Commissioners address needs in the county

Education, economic development, preserving agricultural farmland, and a need for respectful communication between them — even as a couple verbal jabs were tossed back and forth — were among the priorities listed Tuesday by the 60th Board of Carroll County Commissioners during its first State of the County Address.

Commissioner Richard Rothschild, R-District 4, spoke of the successes the previous board had, including their refusal to implement the rain tax and the growth of the Clean Chesapeake Coalition. Rothschild also criticized the work group known as Carroll 2030, a volunteer organization consisting of residents of the county, who has as their stated purpose "to develop a process for and perform a needs assessment to identify long-term county needs."


Carroll 2030 was formed at the urging of Commissioner Doug Howard, R-District 5.

Howard returned the criticism at the beginning of his speech by saying, "after hearing [Rothschild's speech], there are worse things than singing," in reference to former county commissioner Robin Bartlett Frazier's speech during last year's State of the County Address, which she sang.

Howard said due to the work of the previous board, the county was on very sound financial footing, but added that the desires of the county's residents will be tempered by the reality of budget constraint.

"We will not be looking to raise taxes," he said.

Each of the three new members of the board — Stephen Wantz, Richard Weaver and Dennis Frazier — as well as Rothschild and Howard expressed a need for improved and healthy communication.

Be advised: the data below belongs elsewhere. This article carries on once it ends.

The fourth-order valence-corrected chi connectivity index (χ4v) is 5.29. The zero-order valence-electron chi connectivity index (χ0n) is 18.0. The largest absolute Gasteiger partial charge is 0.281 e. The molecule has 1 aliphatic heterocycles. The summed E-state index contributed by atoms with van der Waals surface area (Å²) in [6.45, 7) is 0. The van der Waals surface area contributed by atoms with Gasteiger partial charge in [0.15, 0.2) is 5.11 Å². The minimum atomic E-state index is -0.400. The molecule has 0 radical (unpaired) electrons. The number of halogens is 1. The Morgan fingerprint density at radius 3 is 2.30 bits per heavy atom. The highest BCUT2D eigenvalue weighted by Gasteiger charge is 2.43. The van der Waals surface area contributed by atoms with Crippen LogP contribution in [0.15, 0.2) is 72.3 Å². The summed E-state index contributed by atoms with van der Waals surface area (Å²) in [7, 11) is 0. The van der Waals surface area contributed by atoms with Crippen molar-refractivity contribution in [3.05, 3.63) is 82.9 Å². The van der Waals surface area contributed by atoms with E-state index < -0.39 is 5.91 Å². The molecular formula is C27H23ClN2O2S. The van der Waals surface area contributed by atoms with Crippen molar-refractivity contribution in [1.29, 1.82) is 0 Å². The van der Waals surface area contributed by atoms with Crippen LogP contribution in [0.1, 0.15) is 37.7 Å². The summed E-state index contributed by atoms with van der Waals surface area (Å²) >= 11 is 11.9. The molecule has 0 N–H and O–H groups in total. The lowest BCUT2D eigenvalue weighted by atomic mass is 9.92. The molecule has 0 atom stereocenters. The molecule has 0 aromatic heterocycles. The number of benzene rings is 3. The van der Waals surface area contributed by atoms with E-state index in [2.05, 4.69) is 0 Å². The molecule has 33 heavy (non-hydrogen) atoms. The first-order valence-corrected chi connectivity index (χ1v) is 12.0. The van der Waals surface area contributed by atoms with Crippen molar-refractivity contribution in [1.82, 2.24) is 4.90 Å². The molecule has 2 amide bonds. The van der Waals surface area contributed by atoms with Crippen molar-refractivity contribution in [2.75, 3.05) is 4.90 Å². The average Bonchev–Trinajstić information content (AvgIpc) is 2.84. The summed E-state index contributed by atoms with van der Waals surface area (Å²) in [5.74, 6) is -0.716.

Howard said no one could accuse this board or the previous of not having, at the least, very open discussions during meetings. At times, however, they devolved into arguments which led to political division and wild speculation.

Healthy debate and even opposition can lead to solutions, he said.

"No public discourse results in bad public policy," Howard said. "We will replace personal attacks and political division with partnership and collectiveness."

Frazier, R-District 3, agreed with Howard and added the key is to be united in their decisions.

"As long as it doesn't get personal, debate, opposition and controversy can be productive," Frazier said. "When we make a decision, we need to move on."

Frazier also said funding of the public school system and making the county more attractive to businesses were his top concerns.

"Carroll County is a great place to live and play, we just need more places to work," he said.

Wantz, R-District 1, who espoused the need to improve both education and the economic development of the county, said all the issues brought up by his fellow commissioners were areas of concern which need to be addressed during their four-year term to ensure success in the future.

"These areas are necessary to provide a quality of life that is sustainable," Wantz said.


Weaver, R-District 2, who was an educator and administrator in the school system for 38 years, as well as a farmer, said his primary concern was the preservation of agricultural land. The county has placed easements on approximately 67,000 acres of farmland to ensure they remain that way in the future, and he would like to make progress in attaining the county's goal of preserving 100,000 acres, Weaver said.

"There must be a balance of residential growth, economic growth, and preserving our farmland," he said.

Howard said the county's needs are currently greater than its resources, and the commissioners will need to make some difficult choices now to secure the county's future. The upcoming year's budget will be the first step — but not the last — in achieving that success, he said.

"We will translate strength today into success tomorrow," Howard said.

Reach staff writer Wiley Hayes at 410-857-3315 or

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Watch the video of the State of the County address at